Income Protection for illness is insurance against losing earnings due to disability or “incapacity” for longer than the set time in your policy, often called the waiting period or deferred period. It only pays out to people who can’t work and aren’t getting paid by anyone because of the severity of the symptoms from illness (or accidental injury), causing “incapacity”. How bad that incapacity has to be differs depending on the specific definition the insurer states in your policy.
This type of Income Protection doesn’t cover you for other reasons stopping you working, like redundancy or having to self-isolate to protect others, nor usually even yourself.
This means that, even if you buy an income protection policy with no coronavirus / COVID-19 exclusion applying, it’s still very unlikely you would receive a pay-out related to the coronavirus, unless you were one of the rarer group under 70 who develops much more severe symptoms.
However, the position is less clear for people with medical conditions not in themselves preventing work, but because of which they are now receiving medical advice to self-isolate for at least 12 weeks for their own protection. This will very much depend on the terms and conditions of the particular policy and especially how ‘incapacity’ is defined.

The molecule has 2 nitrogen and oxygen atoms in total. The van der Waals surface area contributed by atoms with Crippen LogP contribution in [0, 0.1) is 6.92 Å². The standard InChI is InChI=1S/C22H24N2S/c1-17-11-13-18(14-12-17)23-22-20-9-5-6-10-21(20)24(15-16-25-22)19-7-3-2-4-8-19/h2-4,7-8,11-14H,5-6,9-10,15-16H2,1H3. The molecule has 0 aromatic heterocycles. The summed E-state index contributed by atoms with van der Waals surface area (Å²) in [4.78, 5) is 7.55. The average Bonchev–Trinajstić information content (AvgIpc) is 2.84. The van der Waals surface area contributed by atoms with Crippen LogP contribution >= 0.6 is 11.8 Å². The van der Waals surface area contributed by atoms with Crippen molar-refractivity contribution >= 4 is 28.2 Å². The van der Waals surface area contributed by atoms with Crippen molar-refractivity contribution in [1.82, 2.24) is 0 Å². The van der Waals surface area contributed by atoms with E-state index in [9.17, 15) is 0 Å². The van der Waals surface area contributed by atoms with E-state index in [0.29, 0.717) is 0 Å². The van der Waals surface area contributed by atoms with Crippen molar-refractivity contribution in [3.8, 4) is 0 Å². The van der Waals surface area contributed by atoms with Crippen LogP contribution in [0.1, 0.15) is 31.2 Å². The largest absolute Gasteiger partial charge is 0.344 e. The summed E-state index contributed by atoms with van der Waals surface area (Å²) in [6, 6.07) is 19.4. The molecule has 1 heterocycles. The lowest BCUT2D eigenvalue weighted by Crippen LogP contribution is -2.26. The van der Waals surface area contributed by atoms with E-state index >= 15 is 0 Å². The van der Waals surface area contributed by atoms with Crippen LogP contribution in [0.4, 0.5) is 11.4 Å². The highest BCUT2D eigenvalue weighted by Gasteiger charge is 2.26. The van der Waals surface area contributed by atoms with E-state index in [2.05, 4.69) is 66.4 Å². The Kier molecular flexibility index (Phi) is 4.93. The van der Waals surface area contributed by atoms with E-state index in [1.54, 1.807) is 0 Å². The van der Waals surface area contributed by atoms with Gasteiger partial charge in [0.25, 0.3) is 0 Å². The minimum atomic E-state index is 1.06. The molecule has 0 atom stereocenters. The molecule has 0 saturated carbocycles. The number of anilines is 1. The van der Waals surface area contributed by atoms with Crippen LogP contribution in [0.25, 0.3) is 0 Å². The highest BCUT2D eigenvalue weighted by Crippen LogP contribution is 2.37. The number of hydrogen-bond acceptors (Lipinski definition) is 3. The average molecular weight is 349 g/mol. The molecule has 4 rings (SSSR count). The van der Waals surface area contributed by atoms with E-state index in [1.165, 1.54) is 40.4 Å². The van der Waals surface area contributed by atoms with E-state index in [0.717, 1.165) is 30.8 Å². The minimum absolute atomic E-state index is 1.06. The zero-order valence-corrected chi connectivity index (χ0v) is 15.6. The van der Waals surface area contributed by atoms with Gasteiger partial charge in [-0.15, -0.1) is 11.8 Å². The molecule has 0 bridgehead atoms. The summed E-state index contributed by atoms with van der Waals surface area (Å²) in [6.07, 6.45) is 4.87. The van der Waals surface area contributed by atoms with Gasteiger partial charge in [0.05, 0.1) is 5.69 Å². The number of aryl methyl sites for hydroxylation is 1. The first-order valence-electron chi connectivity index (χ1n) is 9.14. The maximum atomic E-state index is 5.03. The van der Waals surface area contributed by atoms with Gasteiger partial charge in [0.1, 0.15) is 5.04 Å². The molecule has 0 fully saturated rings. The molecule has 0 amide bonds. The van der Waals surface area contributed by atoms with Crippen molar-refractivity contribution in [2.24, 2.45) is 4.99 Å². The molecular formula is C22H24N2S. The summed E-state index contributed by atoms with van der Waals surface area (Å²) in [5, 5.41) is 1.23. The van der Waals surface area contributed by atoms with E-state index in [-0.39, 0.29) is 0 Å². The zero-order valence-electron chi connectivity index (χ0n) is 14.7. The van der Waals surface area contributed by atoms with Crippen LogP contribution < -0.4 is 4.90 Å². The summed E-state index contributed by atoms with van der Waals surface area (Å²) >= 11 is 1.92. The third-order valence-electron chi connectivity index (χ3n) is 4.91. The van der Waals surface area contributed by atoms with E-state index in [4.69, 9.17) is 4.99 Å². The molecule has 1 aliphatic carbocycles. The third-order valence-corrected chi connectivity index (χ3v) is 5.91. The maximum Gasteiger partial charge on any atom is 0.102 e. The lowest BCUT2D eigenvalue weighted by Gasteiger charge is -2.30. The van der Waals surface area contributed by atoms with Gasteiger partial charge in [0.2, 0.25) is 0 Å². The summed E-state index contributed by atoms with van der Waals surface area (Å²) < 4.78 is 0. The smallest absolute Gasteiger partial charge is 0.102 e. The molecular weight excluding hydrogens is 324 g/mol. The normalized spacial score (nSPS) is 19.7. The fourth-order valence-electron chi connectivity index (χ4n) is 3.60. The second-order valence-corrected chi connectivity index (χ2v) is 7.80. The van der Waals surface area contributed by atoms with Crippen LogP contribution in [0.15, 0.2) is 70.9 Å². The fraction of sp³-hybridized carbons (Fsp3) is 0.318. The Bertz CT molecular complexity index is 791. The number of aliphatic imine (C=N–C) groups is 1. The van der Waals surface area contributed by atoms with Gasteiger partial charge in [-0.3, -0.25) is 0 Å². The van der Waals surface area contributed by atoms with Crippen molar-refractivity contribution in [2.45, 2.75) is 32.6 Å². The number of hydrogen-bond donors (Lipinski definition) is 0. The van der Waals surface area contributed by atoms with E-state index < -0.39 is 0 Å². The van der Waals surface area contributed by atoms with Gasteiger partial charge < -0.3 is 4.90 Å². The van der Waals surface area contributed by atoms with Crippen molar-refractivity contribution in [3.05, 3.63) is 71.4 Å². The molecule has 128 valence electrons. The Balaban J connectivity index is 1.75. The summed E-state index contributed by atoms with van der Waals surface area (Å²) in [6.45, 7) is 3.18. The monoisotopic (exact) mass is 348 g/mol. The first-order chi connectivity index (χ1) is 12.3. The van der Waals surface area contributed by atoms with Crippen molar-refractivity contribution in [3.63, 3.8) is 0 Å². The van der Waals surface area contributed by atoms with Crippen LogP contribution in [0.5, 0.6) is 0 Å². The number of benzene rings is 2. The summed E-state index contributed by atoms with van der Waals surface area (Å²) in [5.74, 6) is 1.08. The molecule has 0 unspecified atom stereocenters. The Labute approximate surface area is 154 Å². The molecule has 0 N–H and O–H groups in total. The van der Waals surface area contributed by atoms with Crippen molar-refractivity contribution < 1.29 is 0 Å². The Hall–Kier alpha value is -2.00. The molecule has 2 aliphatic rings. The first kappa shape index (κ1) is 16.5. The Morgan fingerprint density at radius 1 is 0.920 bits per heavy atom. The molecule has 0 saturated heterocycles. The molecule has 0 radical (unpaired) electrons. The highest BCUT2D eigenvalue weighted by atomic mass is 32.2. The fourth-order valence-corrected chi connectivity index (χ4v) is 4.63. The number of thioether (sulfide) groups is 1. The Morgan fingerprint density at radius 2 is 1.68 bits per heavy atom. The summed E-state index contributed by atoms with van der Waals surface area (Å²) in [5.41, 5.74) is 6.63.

Although your insurance may well not cover you for these unusual circumstances, fortunately, the Government is taking steps to achieve some replacement of income lost due to the enforced halt in work for many people.
Where you are entitled to such income replacement under a government scheme, this will generally mean you don’t need to claim under your policy anyway as you will not have suffered sufficient loss of income for your policy to be claimed upon. But if you still have a large shortfall compared to the ceiling amount you’re insured for, you should contact your income protection provider to find out if you can claim.
This statement is valid as of 31 March 2020